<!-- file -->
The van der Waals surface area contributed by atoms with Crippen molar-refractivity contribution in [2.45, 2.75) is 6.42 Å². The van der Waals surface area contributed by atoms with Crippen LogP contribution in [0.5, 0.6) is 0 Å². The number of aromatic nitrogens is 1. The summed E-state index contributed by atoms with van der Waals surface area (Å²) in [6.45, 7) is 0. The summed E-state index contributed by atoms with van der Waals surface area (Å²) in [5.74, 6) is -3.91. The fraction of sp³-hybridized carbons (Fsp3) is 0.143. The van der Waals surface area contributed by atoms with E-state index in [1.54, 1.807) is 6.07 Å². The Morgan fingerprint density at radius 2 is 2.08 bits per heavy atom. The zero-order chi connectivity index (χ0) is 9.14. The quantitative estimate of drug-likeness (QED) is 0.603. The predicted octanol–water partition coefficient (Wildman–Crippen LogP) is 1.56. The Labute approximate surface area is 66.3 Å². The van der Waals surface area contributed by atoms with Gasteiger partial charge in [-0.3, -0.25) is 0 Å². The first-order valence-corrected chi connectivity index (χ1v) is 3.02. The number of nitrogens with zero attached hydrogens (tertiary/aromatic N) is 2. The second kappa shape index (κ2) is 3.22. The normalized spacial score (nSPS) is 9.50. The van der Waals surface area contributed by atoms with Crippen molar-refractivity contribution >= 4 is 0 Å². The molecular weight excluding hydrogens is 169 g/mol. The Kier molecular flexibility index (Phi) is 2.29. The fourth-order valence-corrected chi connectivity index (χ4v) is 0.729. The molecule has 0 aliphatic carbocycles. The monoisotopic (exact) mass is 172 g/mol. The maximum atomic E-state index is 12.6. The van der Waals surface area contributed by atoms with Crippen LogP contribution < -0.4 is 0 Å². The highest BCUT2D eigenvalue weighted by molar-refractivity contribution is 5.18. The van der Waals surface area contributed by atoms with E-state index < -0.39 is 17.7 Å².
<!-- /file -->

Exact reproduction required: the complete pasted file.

The van der Waals surface area contributed by atoms with Crippen molar-refractivity contribution in [2.45, 2.75) is 6.42 Å². The van der Waals surface area contributed by atoms with Crippen LogP contribution in [0.5, 0.6) is 0 Å². The number of aromatic nitrogens is 1. The summed E-state index contributed by atoms with van der Waals surface area (Å²) in [6.45, 7) is 0. The summed E-state index contributed by atoms with van der Waals surface area (Å²) in [5.74, 6) is -3.91. The fraction of sp³-hybridized carbons (Fsp3) is 0.143. The van der Waals surface area contributed by atoms with E-state index in [1.54, 1.807) is 6.07 Å². The Morgan fingerprint density at radius 2 is 2.08 bits per heavy atom. The zero-order chi connectivity index (χ0) is 9.14. The quantitative estimate of drug-likeness (QED) is 0.603. The predicted octanol–water partition coefficient (Wildman–Crippen LogP) is 1.56. The Labute approximate surface area is 66.3 Å². The van der Waals surface area contributed by atoms with Gasteiger partial charge in [-0.3, -0.25) is 0 Å². The first-order valence-corrected chi connectivity index (χ1v) is 3.02. The number of nitrogens with zero attached hydrogens (tertiary/aromatic N) is 2. The second kappa shape index (κ2) is 3.22. The normalized spacial score (nSPS) is 9.50. The van der Waals surface area contributed by atoms with Crippen molar-refractivity contribution >= 4 is 0 Å². The molecular weight excluding hydrogens is 169 g/mol. The Kier molecular flexibility index (Phi) is 2.29. The fourth-order valence-corrected chi connectivity index (χ4v) is 0.729. The molecule has 0 aliphatic carbocycles. The monoisotopic (exact) mass is 172 g/mol. The maximum atomic E-state index is 12.6. The van der Waals surface area contributed by atoms with Crippen LogP contribution < -0.4 is 0 Å². The highest BCUT2D eigenvalue weighted by molar-refractivity contribution is 5.18. The van der Waals surface area contributed by atoms with E-state index < -0.39 is 17.7 Å².